(Issued Jointly by The Government of The Republic of Portugal and The Ismaili Imamat)
Lisbon, Portugal, 19 December 2005 – The Government of Portugal and the Ismaili Imamat today signed a Protocol of Cooperation signalling their common intent to work toward the improvement of the quality of life of vulnerable populations in Portugal and Portuguese-speaking countries of Asia and Africa.
The Protocol was signed at Ajuda Palace by Prime Minister José Socrates; Minister of State and Foreign Affairs Professor Doutor Diogo Freitas do Amaral; His Highness the Aga Khan, Imam (spiritual leader) of the Shia Ismaili Muslim community; and Prince Amyn Aga Khan, brother of His Highness. The ceremony also was attended by Portuguese President Dr. Jorge Sampaio.
The Protocol establishes the framework under which the Government of Portugal will work with the agencies and institutions of the Aga Khan Development Network (AKDN), one of the largest private development networks in the world, to implement initiatives for social, cultural and economic development.
The Prime Minister underlined the significance of the Protocol to Portugal and Portuguese-speaking countries. “We now have a partner in the areas of international co-operation, social development and in promoting dialogue between different civilisations and religions,” he said. He further elaborated the importance of collaboration in the area of pluralism and noted that the country would greatly benefit from AKDN’s experience and knowledge in fighting poverty.
The Protocol covers the extension of existing partnerships for development in Mozambique, as well as Afghanistan, Pakistan and East Timor, along with continuing work with immigrant and disadvantaged populations in Portugal. It calls for future co-operation in other Portuguese-speaking countries of Africa and Asia.
It also envisages joint approaches by the AKDN and the Government of Portugal to the European Union and the United Nations to promote dialogue and educational programming to support peace and stability in geopolitically sensitive regions of Asia and sub-Saharan Africa where the AKDN is active.
The Protocol expresses the conviction that efforts to alleviate poverty require a range of public-private partnerships with civil society, including faith-based organisations. To that end, it builds upon AKDN’s already existing relationships with a number of partners in the development field in Portugal, including the Instituto Portugues de Apoio ao Desenvolvimento (Portuguese Institute of Development Support), the Ministry of Labour and Social Solidarity, the Santa Casa da Misericordia de Lisboa, the Calouste Gulbenkian Foundation, the Catholic Church, through the Patriarchate of Lisbon, the Municipalities of Lisbon and Sintra, and various private sector organisations in Portugal.
His Highness the Aga Khan expressed his appreciation for the collaboration of the Government of Portugal in extending agreement to the Protocol, the first to be signed by the Ismaili Imamat with a Western Government.
“What brings us together, is not only our historical similarities and our mutual respect for our past, but our wish to work together better to address the opportunities and the problems which will confront us in the decades ahead,” he said following the signing of the agreement. “Our respective histories have taught us to place our trust in human values and to root them in an ethical view of life.”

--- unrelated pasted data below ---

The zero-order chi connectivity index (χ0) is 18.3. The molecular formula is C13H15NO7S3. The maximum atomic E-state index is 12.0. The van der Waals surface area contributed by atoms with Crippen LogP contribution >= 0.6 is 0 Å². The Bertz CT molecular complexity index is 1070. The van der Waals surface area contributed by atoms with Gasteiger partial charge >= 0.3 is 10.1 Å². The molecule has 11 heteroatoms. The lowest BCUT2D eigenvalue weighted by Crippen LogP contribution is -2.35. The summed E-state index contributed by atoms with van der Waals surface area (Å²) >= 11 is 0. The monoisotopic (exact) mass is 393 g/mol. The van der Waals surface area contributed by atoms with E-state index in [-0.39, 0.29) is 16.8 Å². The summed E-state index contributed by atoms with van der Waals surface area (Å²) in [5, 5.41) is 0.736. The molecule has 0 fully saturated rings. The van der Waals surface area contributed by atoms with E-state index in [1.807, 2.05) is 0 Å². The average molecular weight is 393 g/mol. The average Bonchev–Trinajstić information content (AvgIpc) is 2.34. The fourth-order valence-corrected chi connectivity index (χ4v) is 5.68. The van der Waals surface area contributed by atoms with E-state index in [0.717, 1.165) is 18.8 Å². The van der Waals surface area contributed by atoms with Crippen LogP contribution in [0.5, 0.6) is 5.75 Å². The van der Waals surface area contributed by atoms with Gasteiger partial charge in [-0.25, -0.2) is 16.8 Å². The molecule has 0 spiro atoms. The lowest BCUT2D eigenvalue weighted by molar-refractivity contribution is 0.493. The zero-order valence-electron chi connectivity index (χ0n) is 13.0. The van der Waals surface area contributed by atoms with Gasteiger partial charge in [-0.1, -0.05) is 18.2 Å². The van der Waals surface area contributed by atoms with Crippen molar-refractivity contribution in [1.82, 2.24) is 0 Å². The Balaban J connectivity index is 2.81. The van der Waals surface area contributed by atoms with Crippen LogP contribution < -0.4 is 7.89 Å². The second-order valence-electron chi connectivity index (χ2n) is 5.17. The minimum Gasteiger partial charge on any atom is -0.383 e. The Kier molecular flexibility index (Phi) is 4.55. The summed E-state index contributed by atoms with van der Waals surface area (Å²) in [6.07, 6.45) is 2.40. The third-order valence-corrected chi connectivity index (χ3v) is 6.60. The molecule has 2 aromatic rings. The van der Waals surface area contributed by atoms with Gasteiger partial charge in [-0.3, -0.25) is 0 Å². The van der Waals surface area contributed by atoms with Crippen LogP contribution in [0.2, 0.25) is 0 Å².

The Ismaili Imamat’s engagement with Portugal began with the establishment in 1983 of the Aga Khan Foundation, Portugal, now the fourth largest foundation in the country. Its range of activities includes groundbreaking research and innovative programming in the areas of early childhood education and responses to social exclusion and urban poverty. Its Urban Community Support Programme benefits over 20,000 vulnerable people in Alta de Lisboa, Mira Sintra and Ameixoeira in partnership with Santa Casa da Misericordia de Lisboa.
The Ismaili Centre, opened in 1998 in Central Lisbon, serves as a community meeting place and a regular venue for dialogue between different cultures and faiths in the country and has hosted numerous events in support of community development in the region.
In Mozambique, agencies of the Portuguese Government have collaborated on the implementation of the AKDN’s Coastal Rural Support Programme in northern areas of the country. The programme has improved the livelihoods of 70,000 people in 83 villages by increasing rural incomes, enhancing food security, improving overall health status, increasing access to quality education and strengthening the capacity of communities. Over time, it is expected that lessons learned from the project will be replicated and disseminated nationally.
The Portuguese Government has also partnered with AKDN on a programme in Northern Mozambique called Bridges to the Future. The programme aims to support long-term sustainable development by building capacity of civil society and enhancing the technical skills and qualifications of professionals.
Portugal has also supported AKDN resettlement of displaced persons in post-Taliban Afghanistan and as well as efforts by FOCUS Humanitarian Assistance, an AKDN affiliate, to assist populations in East Timor affected by major civil disturbances.
During the ceremony, the Aga Khan was awarded the Gra-Cruz da Militar de Cristo, or Military Order of Christ, one of Portugal’s highest accolades for outstanding service to the country. The honour was bestowed by President Sampaio. Speaking of the work of the AKDN in Portugal, President Sampaio said, “A distinguishing feature of all these activities is the fact that they follow a coherent, enlightened strategy of sustainable development, perfected in many years of field experience, based on a commitment to people- to their intelligence, to their will and to their enterprising spirit- and designed to make the beneficiaries of these activities their owners and leaders.”